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Cognitive assessment at 2½ years following fish oil supplementation in pregnancy: a randomized controlled trial
  1. Janet Anne Dunstan (jand{at}ichr.uwa.edu.au)
  1. University of Western Australia, Australia
    1. Karen Simmer (karen.simmer{at}health.wa.gov.au)
    1. King Edward Memorial Hospital for Women and Princess Margaret Hospital for Children, Australia
      1. Glenys Dixon (glenysd{at}ichr.uwa.edu.au)
      1. Telethon Institute for Child Health Research and Centre for Child Health Research, Australia
        1. Susan L Prescott (susanp{at}ichr.uwa.edu.au)
        1. University of Western Australia, Australia

          Abstract

          Objective: To assess the effects of antenatal omega 3 long chain polyunsaturated fatty acid (n-3 LC PUFA) on cognitive development in a cohort of children whose mothers received high dose fish oil in pregnancy.

          Design: A double blind randomized placebo controlled trial.

          Setting: Perth, Western Australia.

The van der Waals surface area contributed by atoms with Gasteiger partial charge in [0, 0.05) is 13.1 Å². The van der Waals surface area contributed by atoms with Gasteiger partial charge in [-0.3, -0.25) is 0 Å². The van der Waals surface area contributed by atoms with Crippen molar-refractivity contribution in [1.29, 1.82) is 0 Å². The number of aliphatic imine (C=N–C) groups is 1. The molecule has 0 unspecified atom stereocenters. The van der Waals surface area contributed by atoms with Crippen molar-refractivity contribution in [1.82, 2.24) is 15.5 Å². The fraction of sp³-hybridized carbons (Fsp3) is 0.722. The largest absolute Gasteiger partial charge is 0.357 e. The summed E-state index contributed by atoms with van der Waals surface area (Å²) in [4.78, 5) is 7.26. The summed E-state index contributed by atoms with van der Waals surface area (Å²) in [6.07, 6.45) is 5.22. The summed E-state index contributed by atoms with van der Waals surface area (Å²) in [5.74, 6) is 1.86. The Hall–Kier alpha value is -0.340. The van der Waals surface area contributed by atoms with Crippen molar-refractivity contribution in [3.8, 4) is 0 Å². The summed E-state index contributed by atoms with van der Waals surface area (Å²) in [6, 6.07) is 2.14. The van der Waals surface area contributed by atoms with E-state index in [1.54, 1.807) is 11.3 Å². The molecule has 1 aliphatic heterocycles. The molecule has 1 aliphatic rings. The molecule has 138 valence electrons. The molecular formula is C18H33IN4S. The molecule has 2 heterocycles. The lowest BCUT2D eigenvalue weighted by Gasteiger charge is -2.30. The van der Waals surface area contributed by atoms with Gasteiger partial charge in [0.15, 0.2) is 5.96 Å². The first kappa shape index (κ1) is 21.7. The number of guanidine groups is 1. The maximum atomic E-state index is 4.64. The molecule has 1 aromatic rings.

Patients: Pregnant women (n=98) received the supplementation from 20 weeks gestation until delivery. Their infants (n=72) were assessed at 2½ years of age.

          Interventions: Fish oil (2.2g docosahexaenoic acid (DHA) plus 1.1g eicosapentaenoic acid (EPA)/day) or olive oil from 20 weeks gestation until delivery.

          Main outcome measures: Effects on infant growth and developmental quotients (Griffiths Mental Development Scales), receptive language (Peabody Picture Vocabulary Test) and behaviour (Child Behavior Checklist).

          Results: Children in the fish oil supplemented group (n= 33) attained a significantly higher score for eye-hand coordination (mean score 114 SD 10.2) than the placebo group (n=39, mean score 108, SD 11.3) (P=0.021, adjusted P=0.008). Eye-hand coordination scores correlated with n-3 PUFA levels in cord blood erythrocytes (EPA: r=0.320, P=0.007 and DHA: r=0.308, P=0.009) and inversely correlated with n-6 PUFA (arachidonic acid; 20:4n-6: r= -0.331, P=0.005). Growth measurements in the two groups were similar at 2 1/2 years of age.

          Conclusion: Maternal fish oil supplementation during pregnancy is safe for the fetus and infant, and may have potentially beneficial effects on the child's eye and hand coordination. Further studies are needed to determine the significance of this finding.

          • Griffiths Mental Development Scales
          • cognitive
          • developmental outcomes
          • n-3 PUFA

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